Cardiopulmonary arrest, Cardiopulmonary resuscitation, Emergency cardiac care, Covid-19
Recent guidance from the American Heart Association (AHA) on resuscitation strategies in coronavirus disease of 2019 (Covid-19) includes several notable departures from before, including to proceed directly to endotracheal intubation over non-invasive ventilation (NIV) and to actively pause chest compressions during intubation attempts to minimize the likelihood of unsuccessful attempts . Although such recommendations have a dual focus on protecting frontline rescuers from aerosolizing procedures and addressing the hypoxemia from the Covid-19, the current pandemic presents an opportunity to further embrace contemporary trends from out-of-hospital cardiac arrest (OHCA) that emphasize delayed ventilation and rapid initiation of chest compressions with passive oxygenation. This alternative strategy may have a greater net benefit to patients and rescuers in Covid-19 for reasons we present here.
Even preceding Covid-19, the optimal approach to initiating ventilation during OHCA had been continually refined in recent years. In the 2010 Guidelines, the traditional cardiopulmonary resuscitation (CPR) sequence of A-B-C (Airway, Breathing, Circulation) was changed to C-A-B for lay rescuers to reflect growing data that rapid initiation of high-quality chest compressions leads to improved survival with neurologic recovery during OHCA . Several bystander studies, including a meta-analysis of 6 trials, had shown that compression-only CPR with minimal interruptions for rescue breaths or positive pressure ventilation (PPV) is non-inferior to CPR with a compression to ventilation ratio of 15:2 in promoting survival with favorable neurological outcomes in OHCA .
Among EMS responders, the use of minimally interrupted cardiac resuscitation (MICR) has also been shown to improve neurologically intact hospital discharge in witnessed OHCA with an initial shockable rhythm . In MICR, interruptions in chest compressions are avoided through a coordinated process beginning with a series of 200 chest compressions before defibrillation, PPV, or intubation. Early ventilation is through passive oxygenation using an oropharyngeal airway or face mask which has been associated with improved rates of neurologically intact survival over bag-mask ventilation (BMV). Intubation is delayed until at least 3 cycles of chest compressions or eliminated altogether .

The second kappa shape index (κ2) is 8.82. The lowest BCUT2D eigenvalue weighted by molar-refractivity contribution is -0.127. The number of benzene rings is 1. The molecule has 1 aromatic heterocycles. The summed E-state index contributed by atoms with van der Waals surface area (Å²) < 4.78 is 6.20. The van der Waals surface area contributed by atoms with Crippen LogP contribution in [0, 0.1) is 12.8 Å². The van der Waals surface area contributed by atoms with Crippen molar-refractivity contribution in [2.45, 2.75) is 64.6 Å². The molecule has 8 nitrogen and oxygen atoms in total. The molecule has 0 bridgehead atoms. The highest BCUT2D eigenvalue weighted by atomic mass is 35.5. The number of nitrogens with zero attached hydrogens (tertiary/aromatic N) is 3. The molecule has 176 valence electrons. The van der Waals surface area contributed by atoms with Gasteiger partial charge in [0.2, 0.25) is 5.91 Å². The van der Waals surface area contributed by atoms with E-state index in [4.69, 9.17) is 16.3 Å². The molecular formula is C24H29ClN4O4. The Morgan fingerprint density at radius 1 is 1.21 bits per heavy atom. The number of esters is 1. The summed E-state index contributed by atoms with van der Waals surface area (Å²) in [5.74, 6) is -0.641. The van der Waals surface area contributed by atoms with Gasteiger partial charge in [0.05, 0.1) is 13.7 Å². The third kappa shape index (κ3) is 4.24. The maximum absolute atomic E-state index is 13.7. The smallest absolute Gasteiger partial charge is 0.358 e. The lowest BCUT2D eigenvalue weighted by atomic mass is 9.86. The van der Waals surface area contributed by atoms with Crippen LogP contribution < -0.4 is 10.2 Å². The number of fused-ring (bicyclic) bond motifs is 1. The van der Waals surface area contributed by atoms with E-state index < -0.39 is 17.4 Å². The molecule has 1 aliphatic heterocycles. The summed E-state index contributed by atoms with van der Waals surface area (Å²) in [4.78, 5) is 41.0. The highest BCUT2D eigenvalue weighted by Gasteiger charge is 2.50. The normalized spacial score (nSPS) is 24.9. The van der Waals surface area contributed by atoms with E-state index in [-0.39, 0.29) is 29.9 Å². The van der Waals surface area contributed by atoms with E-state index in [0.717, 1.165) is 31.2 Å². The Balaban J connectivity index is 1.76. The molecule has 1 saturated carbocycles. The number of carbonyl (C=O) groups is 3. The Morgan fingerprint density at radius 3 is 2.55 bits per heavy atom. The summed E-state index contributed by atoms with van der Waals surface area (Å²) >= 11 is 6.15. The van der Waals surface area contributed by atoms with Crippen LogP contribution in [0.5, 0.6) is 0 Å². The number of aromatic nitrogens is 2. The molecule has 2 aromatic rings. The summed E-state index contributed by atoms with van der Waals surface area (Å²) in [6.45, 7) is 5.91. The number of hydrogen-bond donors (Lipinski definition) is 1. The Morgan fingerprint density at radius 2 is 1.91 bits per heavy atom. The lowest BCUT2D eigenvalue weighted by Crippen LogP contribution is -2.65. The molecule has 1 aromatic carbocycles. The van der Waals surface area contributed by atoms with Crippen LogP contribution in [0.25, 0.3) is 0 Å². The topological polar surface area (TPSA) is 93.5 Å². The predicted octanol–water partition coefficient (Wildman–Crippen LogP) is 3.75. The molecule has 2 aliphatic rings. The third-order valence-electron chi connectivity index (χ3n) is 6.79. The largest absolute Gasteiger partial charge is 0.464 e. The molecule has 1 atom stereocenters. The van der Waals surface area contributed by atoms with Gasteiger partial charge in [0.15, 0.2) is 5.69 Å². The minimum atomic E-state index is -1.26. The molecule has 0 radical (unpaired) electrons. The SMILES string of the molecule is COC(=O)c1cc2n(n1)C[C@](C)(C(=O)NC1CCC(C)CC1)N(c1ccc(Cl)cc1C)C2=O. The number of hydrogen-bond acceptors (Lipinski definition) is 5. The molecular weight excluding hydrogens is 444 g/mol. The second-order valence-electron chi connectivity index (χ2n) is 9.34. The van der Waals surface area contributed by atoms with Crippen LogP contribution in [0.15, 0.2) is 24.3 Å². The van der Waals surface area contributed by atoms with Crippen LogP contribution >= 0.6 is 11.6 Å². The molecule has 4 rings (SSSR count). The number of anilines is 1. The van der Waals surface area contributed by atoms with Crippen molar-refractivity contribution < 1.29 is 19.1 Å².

When the decision to ventilate is made, an advanced airway is frequently placed by skilled providers, a step that is often challenging requiring interruption of chest compressions and leading to increased no-flow time . Compared to OHCA, data on the optimal timing and best approaches for ventilation during in-hospital cardiac arrest (IHCA) are limited. In a survey of 438 physicians from 500 centers in mainland China, 180 (41%) reported not beginning ventilation immediately during CPR. Among them, 141 (32%) performed compression-only CPR in the early stages with delayed ventilation and 39% preferred compression-only CPR entirely . No US-based studies of delayed vs. non-ventilation during IHCA have been published to our knowledge.
The coronavirus pandemic has led to calls to limit aerosol-generating procedures to prevent transmission of Covid-19 in frontline providers. The AHA recommendations for early intubation and taking steps to reduce failed attempts assumed that advanced airway support is ultimately necessary for Covid-19 patients with acute respiratory failure. We propose to eliminate PPV and delay intubation unless attempts at high-quality compressions and passive oxygenation have failed.
Critics of compression-only CPR often highlight that chest compression alone cannot provide adequate ventilation to maintain oxygenation. Delayed ventilation, especially during the early course of cardiac arrest, may not be detrimental in terms of neurologically intact survival if cardiac output can be maintained with adequate chest compressions. Arterial oxygen levels are typically adequate during this period and can be sufficiently replenished through passive oxygenation provided there is a patent airway [5,7]. In animal models, continuous compressions can maintain relatively higher arterial oxygenation than compressions and ventilations in a ratio of 30:2 for up to 12 minutes . The addition of high-flow oxygen may further aid ventilation by maintaining adequate lung volume during periods of apnea . When early attempts at passive oxygenation have failed, providers should proceed to intubation, however not before delivering a cycle of at least 200 chest compressions.